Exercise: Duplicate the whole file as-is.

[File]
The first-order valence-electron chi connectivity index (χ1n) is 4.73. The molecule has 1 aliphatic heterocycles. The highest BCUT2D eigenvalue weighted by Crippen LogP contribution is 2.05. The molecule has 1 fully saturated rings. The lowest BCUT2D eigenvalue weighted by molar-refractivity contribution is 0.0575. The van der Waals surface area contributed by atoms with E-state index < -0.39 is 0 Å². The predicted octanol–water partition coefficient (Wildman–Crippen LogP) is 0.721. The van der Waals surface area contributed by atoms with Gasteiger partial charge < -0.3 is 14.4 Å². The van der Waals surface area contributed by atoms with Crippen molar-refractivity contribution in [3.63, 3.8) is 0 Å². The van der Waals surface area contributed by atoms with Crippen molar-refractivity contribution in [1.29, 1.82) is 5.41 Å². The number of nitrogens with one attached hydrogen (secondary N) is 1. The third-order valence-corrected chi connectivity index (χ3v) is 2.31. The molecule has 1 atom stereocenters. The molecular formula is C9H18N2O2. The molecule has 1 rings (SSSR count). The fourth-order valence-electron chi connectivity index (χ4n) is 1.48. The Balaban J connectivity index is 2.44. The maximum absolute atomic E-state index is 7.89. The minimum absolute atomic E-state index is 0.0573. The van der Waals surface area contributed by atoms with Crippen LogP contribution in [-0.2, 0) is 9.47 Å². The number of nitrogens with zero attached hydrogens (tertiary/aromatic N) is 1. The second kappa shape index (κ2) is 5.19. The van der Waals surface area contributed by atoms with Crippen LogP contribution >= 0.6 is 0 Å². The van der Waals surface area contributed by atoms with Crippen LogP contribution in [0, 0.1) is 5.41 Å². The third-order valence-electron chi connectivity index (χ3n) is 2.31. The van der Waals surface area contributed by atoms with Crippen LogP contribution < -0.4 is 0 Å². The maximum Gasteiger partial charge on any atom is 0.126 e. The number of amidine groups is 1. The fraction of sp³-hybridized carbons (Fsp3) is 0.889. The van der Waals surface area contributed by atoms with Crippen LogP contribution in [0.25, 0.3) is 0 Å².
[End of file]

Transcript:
The first-order valence-electron chi connectivity index (χ1n) is 4.73. The molecule has 1 aliphatic heterocycles. The highest BCUT2D eigenvalue weighted by Crippen LogP contribution is 2.05. The molecule has 1 fully saturated rings. The lowest BCUT2D eigenvalue weighted by molar-refractivity contribution is 0.0575. The van der Waals surface area contributed by atoms with E-state index < -0.39 is 0 Å². The predicted octanol–water partition coefficient (Wildman–Crippen LogP) is 0.721. The van der Waals surface area contributed by atoms with Gasteiger partial charge < -0.3 is 14.4 Å². The van der Waals surface area contributed by atoms with Crippen molar-refractivity contribution in [3.63, 3.8) is 0 Å². The van der Waals surface area contributed by atoms with Crippen molar-refractivity contribution in [1.29, 1.82) is 5.41 Å². The number of nitrogens with one attached hydrogen (secondary N) is 1. The third-order valence-corrected chi connectivity index (χ3v) is 2.31. The molecule has 1 atom stereocenters. The molecular formula is C9H18N2O2. The molecule has 1 rings (SSSR count). The fourth-order valence-electron chi connectivity index (χ4n) is 1.48. The Balaban J connectivity index is 2.44. The maximum absolute atomic E-state index is 7.89. The minimum absolute atomic E-state index is 0.0573. The van der Waals surface area contributed by atoms with Crippen LogP contribution in [-0.2, 0) is 9.47 Å². The number of nitrogens with zero attached hydrogens (tertiary/aromatic N) is 1. The second kappa shape index (κ2) is 5.19. The van der Waals surface area contributed by atoms with Crippen LogP contribution >= 0.6 is 0 Å². The van der Waals surface area contributed by atoms with Crippen LogP contribution in [0, 0.1) is 5.41 Å². The third-order valence-electron chi connectivity index (χ3n) is 2.31. The van der Waals surface area contributed by atoms with Crippen LogP contribution < -0.4 is 0 Å². The maximum Gasteiger partial charge on any atom is 0.126 e. The number of amidine groups is 1. The fraction of sp³-hybridized carbons (Fsp3) is 0.889. The van der Waals surface area contributed by atoms with Crippen LogP contribution in [0.25, 0.3) is 0 Å².